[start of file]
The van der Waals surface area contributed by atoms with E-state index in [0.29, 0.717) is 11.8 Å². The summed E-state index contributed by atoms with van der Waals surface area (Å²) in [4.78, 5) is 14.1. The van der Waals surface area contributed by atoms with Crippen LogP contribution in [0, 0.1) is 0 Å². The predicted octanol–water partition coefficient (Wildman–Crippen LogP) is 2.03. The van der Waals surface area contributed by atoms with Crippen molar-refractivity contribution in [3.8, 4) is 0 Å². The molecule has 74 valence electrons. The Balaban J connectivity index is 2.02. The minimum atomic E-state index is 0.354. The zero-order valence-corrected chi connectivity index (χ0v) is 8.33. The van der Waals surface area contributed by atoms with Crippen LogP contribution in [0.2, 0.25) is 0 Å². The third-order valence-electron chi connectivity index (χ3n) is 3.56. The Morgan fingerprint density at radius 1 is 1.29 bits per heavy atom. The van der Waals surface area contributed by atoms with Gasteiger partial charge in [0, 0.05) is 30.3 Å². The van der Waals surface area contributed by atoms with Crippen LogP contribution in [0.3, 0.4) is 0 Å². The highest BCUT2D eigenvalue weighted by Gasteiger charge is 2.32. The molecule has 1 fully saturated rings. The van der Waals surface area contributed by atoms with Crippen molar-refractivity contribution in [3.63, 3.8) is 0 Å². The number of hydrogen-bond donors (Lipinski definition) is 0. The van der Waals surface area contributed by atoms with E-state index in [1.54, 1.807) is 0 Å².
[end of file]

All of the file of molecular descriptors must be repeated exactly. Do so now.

The van der Waals surface area contributed by atoms with E-state index in [0.29, 0.717) is 11.8 Å². The summed E-state index contributed by atoms with van der Waals surface area (Å²) in [4.78, 5) is 14.1. The van der Waals surface area contributed by atoms with Crippen LogP contribution in [0, 0.1) is 0 Å². The predicted octanol–water partition coefficient (Wildman–Crippen LogP) is 2.03. The van der Waals surface area contributed by atoms with Crippen molar-refractivity contribution in [3.8, 4) is 0 Å². The molecule has 74 valence electrons. The Balaban J connectivity index is 2.02. The minimum atomic E-state index is 0.354. The zero-order valence-corrected chi connectivity index (χ0v) is 8.33. The van der Waals surface area contributed by atoms with Crippen LogP contribution in [0.2, 0.25) is 0 Å². The third-order valence-electron chi connectivity index (χ3n) is 3.56. The Morgan fingerprint density at radius 1 is 1.29 bits per heavy atom. The van der Waals surface area contributed by atoms with Gasteiger partial charge in [0, 0.05) is 30.3 Å². The van der Waals surface area contributed by atoms with Crippen LogP contribution in [0.3, 0.4) is 0 Å². The highest BCUT2D eigenvalue weighted by Gasteiger charge is 2.32. The molecule has 1 fully saturated rings. The van der Waals surface area contributed by atoms with Crippen molar-refractivity contribution in [3.63, 3.8) is 0 Å². The number of hydrogen-bond donors (Lipinski definition) is 0. The van der Waals surface area contributed by atoms with E-state index in [1.54, 1.807) is 0 Å².